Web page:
People like Phillipa Boyens, a Hobbit bigwig, rave about the Armitage:
But even more important for her was that Armitage, like Thorin, exuded decency, strength and goodness, but with a slight dark obsession underneath.
"There's a self-awareness of it, too, which is really interesting because that's also the character," Boyens says. "He's got real depth, genuinely, as an actor. He's just going to keep getting better and better.
I take this statement largely as truth. It has been reiterated more than once and therefore validated. So, let us go from there.
Jane, in the comments below, responding to the possibility that the Armitage is basing himself in New York, reasonably posits the idea, which I have never considered, that maybe we don't know the 'Leicester bloke'. Maybe he does not aspire to what we expect from him or aspire for him- that he does not aspire to thespian greatness, but rather to conquer Hollywood. This has been an eye opener for me, because it's the only argument that resolves for me the cognitive dissonance that I've been experiencing between his seeming humility and his (to me) strange ambition. Perhaps he aims so much lower than some of us do for him, simply and linearly hoping for work, making it shine and making a splash also. And there does seem to be a disparity between his stated ardour for future theatre work and nothing happening, for years and years and years.
In this case, and as I see it, the Hollywood stylist's clothing permutations project varied international roles for him as in, "Here I am, dressed like an American, see me as an American, I can play one." Or, "Here I am as a Brit, I can play a Brit, I can even play buttoned down and/or suave". Or, "Look at my (lordy oh lordy) tight skinny jeans, my unlaced high top boots, I am cool and trendy, too". To me it all suggests a concerted signal to Hollywood and the audience at large about his image potential as an actor. But even here, he is playing a role. And to me without the authenticity, he remains desexed not only visually, but because it seems so manufactured. As another commenter mentioned, he also tends toward action man roles now. His buff, I think, is a large American buff, straight from Gold's gym, no longer the lean buff of Guy of Gisborne.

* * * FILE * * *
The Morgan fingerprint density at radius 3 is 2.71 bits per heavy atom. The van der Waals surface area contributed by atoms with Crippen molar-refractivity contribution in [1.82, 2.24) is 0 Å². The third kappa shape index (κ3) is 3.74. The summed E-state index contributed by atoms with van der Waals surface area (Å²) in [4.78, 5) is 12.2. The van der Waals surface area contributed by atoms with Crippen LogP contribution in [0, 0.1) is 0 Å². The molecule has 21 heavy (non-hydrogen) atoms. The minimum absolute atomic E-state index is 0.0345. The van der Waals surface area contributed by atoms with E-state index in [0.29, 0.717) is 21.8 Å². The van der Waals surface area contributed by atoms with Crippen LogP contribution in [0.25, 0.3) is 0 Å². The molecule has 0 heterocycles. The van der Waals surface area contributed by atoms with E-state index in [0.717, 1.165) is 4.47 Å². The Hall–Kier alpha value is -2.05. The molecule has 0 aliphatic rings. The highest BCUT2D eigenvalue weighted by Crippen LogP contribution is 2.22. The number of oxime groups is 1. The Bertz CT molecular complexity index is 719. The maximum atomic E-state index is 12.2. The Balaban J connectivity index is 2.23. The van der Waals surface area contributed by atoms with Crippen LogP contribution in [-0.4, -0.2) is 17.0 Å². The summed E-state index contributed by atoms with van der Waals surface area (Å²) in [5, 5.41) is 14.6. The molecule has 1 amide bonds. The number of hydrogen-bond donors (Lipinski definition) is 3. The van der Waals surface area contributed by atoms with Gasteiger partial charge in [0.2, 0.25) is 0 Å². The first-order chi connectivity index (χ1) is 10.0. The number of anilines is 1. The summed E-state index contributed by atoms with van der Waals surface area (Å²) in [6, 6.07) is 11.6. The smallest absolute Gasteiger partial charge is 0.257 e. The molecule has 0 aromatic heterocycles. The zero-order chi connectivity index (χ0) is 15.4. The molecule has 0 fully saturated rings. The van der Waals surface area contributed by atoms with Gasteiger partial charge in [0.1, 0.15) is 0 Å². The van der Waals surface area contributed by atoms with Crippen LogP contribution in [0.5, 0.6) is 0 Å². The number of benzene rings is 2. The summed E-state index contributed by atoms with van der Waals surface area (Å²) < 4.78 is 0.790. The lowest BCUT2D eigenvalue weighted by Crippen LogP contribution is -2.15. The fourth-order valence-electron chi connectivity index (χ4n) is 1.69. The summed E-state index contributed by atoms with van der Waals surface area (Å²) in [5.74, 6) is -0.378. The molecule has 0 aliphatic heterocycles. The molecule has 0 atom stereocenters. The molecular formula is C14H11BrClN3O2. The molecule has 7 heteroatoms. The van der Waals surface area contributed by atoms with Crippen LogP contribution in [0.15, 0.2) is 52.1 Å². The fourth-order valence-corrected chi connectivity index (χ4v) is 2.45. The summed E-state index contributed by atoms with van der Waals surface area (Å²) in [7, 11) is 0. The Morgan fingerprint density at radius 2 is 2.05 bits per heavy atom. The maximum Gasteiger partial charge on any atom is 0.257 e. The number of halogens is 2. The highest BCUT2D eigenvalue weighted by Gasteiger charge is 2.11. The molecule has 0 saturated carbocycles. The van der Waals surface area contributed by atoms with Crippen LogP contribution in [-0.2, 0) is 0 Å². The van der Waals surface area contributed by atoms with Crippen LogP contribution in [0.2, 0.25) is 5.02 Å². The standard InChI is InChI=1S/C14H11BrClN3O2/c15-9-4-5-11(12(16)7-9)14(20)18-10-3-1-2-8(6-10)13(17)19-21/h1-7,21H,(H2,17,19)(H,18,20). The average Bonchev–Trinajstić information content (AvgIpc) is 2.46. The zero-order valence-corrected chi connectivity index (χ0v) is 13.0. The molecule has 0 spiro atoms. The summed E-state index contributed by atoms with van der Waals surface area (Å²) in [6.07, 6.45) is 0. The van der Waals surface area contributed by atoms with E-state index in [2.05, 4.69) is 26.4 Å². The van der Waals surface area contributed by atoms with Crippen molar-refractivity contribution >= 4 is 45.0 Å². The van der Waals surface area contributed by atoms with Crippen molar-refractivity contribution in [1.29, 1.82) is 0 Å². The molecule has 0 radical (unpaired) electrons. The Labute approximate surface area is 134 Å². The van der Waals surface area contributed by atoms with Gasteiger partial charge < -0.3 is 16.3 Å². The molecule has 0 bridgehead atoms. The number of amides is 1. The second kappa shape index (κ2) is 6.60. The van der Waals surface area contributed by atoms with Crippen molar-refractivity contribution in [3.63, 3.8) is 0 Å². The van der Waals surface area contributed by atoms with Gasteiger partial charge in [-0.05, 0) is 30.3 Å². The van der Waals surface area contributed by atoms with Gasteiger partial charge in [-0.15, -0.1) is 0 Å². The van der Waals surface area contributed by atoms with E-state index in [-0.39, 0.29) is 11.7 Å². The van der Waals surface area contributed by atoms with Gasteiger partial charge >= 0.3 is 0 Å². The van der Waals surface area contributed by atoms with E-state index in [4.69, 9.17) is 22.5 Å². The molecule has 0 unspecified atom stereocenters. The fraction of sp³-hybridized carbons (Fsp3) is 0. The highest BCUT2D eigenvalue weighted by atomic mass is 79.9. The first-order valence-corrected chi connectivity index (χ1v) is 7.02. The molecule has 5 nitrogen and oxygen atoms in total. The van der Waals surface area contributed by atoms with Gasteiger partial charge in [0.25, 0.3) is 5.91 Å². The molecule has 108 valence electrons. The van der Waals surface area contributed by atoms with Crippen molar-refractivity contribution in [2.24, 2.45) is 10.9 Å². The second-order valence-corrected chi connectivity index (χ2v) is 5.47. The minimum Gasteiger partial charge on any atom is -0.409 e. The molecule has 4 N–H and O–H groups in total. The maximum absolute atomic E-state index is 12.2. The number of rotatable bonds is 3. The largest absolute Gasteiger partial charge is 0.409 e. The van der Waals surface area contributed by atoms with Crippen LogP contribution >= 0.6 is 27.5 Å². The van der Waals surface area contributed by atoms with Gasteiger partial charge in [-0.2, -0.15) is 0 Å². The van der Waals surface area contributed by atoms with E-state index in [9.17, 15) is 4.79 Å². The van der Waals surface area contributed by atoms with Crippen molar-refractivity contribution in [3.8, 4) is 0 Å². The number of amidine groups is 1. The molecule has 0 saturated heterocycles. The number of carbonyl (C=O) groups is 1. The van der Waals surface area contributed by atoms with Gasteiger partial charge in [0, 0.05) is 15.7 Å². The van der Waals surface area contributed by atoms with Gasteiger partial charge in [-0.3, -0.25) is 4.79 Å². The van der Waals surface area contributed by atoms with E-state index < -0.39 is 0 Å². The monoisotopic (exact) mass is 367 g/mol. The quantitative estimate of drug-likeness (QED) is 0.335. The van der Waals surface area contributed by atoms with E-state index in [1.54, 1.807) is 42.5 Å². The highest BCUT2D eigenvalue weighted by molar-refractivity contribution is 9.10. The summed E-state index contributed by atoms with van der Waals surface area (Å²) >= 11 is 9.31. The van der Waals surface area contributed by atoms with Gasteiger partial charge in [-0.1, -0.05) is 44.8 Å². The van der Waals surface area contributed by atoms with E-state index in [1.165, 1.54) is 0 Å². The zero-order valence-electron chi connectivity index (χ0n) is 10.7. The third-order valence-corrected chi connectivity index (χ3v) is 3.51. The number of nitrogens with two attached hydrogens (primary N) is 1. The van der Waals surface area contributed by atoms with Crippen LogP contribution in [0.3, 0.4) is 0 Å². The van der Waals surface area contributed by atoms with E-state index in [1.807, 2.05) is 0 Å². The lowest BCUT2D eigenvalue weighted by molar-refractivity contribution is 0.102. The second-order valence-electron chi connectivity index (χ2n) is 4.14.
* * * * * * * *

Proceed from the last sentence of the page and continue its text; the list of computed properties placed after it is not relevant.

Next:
On the other hand, anony-mouses below also argue that his talk about being physically close to theatre in New York is about more than just having a desire to attend it, that his craving for the thespian's life is real but he has to keep his eye on the opportunities out there so he can finally get there, when he has money and time to pursue the gems that purportedly exist in Hollywoodland and maybe New York, particularly the stage.
I think that either of these interpretations is possible. Given the Armitage's growing elusiveness in terms of presenting himself in an upfront manner (thank you PR and agent stonewalls), it becomes progressively harder to get a grasp on the real RA, in my opinion. Some things, at this point, don't add up for me. His history has been one of scrabbling for jobs and I'm guessing that still continues. Another anonymous has pointed this out. And I wonder if perhaps it is fear that drives him. I wouldn't be surprised. And certainly, I'm guessing, that "dark obsession". Perhaps his substance as a human being, with all this image mongering, slowly fades away as the dark obsession finds foothold. "My precious".
Another anonymous proposed an alternate reality: that the only real thing now is the acting and that the rest is far less believable and interesting.